They were a huge draw to the war weary public who flocked in large numbers to see them playing together. The pair ate together, played together and slept in the same enclosure together until Peter, sadly, passed away in 1948. At the time, this was the greatest friendship between animals which the zoo had ever known, and was the subject of a film and radio talk.

By Chester Zoo

Special Zoo Moments Mammals

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1940

Large polar bear habitat is built

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1940
Large polar bear habitat is built

The zoo began building two new habitats for bears in 1944 which were constructed from local, inexpensive materials. Building materials remained in extremely short supply following the war, however after the war, George Mottershead had the idea that if he could acquire some of the now obsolete anti-tank roadblocks which covered the surrounding areas, they could be put into good use at the zoo.

After a few enquiries, George was told that he could have the materials if he could arrange for them to be moved. So he organised for a local contractor to collect as many as he could within a 10 mile radius and within a very short space of time, there were over 2,000 road blocks as well as materials from pill boxes stacked up in the zoo! The zoo used the antitank road blocks to create the polar bear enclosure - of which some of its structure is still visible in the zoo today. Catherine Jane Tomkyns-Grafton, who had originally adopted Chester's first polar bear, Punch, who arrived at the zoo in 1934, provided funding for their new habitat and left the zoo £18,000, a very generous sum for that time.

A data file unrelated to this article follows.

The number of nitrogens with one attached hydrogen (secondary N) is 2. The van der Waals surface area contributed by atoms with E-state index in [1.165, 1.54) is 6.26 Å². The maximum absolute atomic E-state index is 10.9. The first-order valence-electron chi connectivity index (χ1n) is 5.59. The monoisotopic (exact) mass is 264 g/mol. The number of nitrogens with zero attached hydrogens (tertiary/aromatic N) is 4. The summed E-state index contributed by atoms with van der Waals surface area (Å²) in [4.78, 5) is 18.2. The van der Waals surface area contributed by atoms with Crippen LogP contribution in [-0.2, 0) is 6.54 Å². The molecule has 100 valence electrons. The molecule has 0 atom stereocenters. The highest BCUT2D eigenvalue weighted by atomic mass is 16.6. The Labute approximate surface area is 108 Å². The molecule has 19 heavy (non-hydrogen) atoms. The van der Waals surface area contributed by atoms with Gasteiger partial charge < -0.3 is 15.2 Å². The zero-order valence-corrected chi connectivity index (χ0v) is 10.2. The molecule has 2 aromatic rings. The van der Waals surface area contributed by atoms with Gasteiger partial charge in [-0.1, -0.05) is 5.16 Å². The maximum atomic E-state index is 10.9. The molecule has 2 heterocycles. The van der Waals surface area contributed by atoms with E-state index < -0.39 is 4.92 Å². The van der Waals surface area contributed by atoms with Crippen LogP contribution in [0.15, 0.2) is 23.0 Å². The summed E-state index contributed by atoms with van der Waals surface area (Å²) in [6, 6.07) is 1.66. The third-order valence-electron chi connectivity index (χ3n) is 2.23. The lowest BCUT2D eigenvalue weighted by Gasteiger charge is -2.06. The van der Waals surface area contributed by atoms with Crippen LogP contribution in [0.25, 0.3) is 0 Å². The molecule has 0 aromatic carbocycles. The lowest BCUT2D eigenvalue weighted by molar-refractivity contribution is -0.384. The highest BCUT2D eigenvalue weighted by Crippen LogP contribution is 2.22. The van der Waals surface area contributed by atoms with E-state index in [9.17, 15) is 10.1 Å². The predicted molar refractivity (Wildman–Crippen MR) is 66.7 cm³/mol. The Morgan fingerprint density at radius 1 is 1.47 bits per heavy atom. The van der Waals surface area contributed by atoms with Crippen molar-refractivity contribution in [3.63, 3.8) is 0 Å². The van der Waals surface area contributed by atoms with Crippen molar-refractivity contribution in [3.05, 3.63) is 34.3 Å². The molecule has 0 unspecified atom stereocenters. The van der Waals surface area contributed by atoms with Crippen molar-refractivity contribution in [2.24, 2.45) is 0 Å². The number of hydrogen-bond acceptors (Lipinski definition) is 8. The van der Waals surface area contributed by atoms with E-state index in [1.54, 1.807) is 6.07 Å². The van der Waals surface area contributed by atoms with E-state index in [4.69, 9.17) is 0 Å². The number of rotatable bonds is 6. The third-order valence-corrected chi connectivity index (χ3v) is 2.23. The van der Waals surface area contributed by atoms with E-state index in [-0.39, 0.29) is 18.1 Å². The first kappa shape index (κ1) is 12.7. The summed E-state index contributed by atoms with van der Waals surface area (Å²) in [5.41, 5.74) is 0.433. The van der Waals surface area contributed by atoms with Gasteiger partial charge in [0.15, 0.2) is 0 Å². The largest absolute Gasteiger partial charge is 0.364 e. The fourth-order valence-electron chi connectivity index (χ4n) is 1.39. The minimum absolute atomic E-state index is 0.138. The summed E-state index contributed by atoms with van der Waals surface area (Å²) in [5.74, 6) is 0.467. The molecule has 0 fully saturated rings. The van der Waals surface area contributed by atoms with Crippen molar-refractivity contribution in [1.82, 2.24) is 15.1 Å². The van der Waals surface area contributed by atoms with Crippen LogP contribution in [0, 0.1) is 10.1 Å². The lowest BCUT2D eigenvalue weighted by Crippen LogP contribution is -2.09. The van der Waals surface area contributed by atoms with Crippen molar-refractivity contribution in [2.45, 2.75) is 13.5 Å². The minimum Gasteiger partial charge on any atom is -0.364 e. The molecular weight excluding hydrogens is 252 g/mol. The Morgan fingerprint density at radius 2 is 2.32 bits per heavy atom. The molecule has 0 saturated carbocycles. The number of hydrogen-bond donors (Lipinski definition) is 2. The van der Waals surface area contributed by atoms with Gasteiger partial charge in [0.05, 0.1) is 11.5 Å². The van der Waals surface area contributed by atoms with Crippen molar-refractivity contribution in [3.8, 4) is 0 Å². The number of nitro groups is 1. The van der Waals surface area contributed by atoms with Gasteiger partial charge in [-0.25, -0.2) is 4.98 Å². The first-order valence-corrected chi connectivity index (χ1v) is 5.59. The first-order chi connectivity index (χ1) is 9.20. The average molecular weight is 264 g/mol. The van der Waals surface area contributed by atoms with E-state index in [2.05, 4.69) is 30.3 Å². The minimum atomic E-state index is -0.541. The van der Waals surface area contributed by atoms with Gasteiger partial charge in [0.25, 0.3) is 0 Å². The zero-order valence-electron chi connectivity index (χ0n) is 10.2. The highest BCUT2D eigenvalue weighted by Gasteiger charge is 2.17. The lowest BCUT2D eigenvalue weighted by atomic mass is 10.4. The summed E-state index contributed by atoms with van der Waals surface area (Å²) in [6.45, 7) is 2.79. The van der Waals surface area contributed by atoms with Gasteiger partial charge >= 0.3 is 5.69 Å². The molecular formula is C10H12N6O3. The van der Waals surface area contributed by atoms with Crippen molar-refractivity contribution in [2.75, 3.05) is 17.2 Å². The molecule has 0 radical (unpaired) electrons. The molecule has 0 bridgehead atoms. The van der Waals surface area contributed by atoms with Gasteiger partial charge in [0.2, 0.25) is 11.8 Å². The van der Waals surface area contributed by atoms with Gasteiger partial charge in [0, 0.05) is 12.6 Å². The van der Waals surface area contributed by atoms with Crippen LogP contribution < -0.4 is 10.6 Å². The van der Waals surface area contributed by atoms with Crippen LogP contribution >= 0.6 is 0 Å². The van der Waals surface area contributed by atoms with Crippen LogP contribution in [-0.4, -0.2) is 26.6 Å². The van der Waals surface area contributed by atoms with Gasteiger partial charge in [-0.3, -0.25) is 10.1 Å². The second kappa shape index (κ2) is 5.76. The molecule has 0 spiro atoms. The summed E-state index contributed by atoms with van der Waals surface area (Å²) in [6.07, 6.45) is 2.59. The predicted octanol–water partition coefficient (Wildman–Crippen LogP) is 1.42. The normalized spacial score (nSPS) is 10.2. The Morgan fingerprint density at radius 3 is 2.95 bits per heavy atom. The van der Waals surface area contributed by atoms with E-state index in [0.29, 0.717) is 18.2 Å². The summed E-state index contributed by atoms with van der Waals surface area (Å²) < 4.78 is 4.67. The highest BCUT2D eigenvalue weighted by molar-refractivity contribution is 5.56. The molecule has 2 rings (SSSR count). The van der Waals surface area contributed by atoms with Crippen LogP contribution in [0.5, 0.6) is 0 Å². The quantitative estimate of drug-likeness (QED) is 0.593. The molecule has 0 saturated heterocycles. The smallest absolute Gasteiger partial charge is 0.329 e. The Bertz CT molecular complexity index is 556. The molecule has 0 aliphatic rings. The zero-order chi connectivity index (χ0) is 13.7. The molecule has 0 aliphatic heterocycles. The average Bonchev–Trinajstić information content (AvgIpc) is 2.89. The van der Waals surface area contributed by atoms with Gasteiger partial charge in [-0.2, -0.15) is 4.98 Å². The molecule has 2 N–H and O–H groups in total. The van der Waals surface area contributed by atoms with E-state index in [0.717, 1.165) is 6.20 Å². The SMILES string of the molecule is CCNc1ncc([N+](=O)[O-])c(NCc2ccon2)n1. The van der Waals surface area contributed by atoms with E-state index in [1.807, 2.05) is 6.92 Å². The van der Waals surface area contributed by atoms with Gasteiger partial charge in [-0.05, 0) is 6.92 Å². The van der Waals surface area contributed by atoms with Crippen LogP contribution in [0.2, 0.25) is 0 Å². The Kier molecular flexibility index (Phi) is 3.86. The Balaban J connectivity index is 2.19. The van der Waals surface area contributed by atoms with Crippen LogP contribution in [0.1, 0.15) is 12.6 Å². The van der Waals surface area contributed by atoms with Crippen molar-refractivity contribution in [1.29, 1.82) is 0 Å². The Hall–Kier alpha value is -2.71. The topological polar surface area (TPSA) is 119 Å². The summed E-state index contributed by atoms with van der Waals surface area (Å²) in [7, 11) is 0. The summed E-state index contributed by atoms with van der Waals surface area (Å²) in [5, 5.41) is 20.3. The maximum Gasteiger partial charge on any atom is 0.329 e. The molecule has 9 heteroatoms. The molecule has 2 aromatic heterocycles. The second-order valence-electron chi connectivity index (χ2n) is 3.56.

By Chester Zoo

Special Zoo Moments Mammals

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1940

Elephant rides at the zoo

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1940
Elephant rides at the zoo

Molly provided elephant rides for visitors throughout the summer months, which proved very popular. Throughout winter, she was kept in her stable. In 1949 a 20 year old Asian elephant joined the zoo as a companion for Molly, who also soon joined her, giving rides around the zoo. Molly sadly passed away in 1955.

By Chester Zoo

Special Zoo Moments Mammals